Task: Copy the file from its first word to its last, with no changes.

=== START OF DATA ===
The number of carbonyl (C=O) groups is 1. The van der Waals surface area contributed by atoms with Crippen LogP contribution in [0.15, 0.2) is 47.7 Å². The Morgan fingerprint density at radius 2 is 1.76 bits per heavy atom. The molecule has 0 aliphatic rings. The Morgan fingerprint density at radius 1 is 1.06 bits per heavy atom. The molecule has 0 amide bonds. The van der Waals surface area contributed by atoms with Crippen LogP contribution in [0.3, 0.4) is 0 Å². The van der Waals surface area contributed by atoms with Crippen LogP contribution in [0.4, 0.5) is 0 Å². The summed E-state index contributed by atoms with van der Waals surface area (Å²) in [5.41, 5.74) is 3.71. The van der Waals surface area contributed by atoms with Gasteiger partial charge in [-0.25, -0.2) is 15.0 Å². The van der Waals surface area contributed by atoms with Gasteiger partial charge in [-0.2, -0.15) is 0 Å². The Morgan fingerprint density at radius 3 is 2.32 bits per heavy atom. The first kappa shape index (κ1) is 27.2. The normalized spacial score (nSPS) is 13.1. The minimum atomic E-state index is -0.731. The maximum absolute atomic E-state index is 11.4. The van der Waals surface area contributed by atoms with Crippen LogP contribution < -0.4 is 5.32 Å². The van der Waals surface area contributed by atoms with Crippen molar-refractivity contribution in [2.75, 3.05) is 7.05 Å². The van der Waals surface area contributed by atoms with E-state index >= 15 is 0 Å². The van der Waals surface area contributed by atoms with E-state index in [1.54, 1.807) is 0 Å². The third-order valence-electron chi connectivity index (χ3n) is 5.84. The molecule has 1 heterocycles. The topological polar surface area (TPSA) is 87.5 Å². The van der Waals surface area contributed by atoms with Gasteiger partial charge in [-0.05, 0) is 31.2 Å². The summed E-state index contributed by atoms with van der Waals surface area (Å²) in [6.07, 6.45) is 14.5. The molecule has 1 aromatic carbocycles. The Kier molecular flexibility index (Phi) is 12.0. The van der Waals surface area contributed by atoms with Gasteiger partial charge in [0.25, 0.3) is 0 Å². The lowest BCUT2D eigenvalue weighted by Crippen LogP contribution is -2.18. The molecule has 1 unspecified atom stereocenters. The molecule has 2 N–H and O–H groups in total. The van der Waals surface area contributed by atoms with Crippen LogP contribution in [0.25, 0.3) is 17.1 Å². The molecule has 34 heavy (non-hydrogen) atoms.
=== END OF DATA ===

The number of carbonyl (C=O) groups is 1. The van der Waals surface area contributed by atoms with Crippen LogP contribution in [0.15, 0.2) is 47.7 Å². The Morgan fingerprint density at radius 2 is 1.76 bits per heavy atom. The molecule has 0 aliphatic rings. The Morgan fingerprint density at radius 1 is 1.06 bits per heavy atom. The molecule has 0 amide bonds. The van der Waals surface area contributed by atoms with Crippen LogP contribution in [0.3, 0.4) is 0 Å². The van der Waals surface area contributed by atoms with Crippen LogP contribution in [0.4, 0.5) is 0 Å². The summed E-state index contributed by atoms with van der Waals surface area (Å²) in [5.41, 5.74) is 3.71. The van der Waals surface area contributed by atoms with Gasteiger partial charge in [-0.25, -0.2) is 15.0 Å². The van der Waals surface area contributed by atoms with Gasteiger partial charge in [-0.2, -0.15) is 0 Å². The Morgan fingerprint density at radius 3 is 2.32 bits per heavy atom. The first kappa shape index (κ1) is 27.2. The normalized spacial score (nSPS) is 13.1. The minimum atomic E-state index is -0.731. The maximum absolute atomic E-state index is 11.4. The van der Waals surface area contributed by atoms with Crippen LogP contribution < -0.4 is 5.32 Å². The van der Waals surface area contributed by atoms with Crippen molar-refractivity contribution in [2.75, 3.05) is 7.05 Å². The van der Waals surface area contributed by atoms with E-state index >= 15 is 0 Å². The van der Waals surface area contributed by atoms with E-state index in [1.54, 1.807) is 0 Å². The third-order valence-electron chi connectivity index (χ3n) is 5.84. The molecule has 1 heterocycles. The topological polar surface area (TPSA) is 87.5 Å². The van der Waals surface area contributed by atoms with Gasteiger partial charge in [-0.05, 0) is 31.2 Å². The summed E-state index contributed by atoms with van der Waals surface area (Å²) in [6.07, 6.45) is 14.5. The molecule has 1 aromatic carbocycles. The Kier molecular flexibility index (Phi) is 12.0. The van der Waals surface area contributed by atoms with Gasteiger partial charge in [0.25, 0.3) is 0 Å². The lowest BCUT2D eigenvalue weighted by Crippen LogP contribution is -2.18. The molecule has 1 unspecified atom stereocenters. The molecule has 2 N–H and O–H groups in total. The van der Waals surface area contributed by atoms with Crippen LogP contribution in [0.25, 0.3) is 17.1 Å². The molecule has 34 heavy (non-hydrogen) atoms.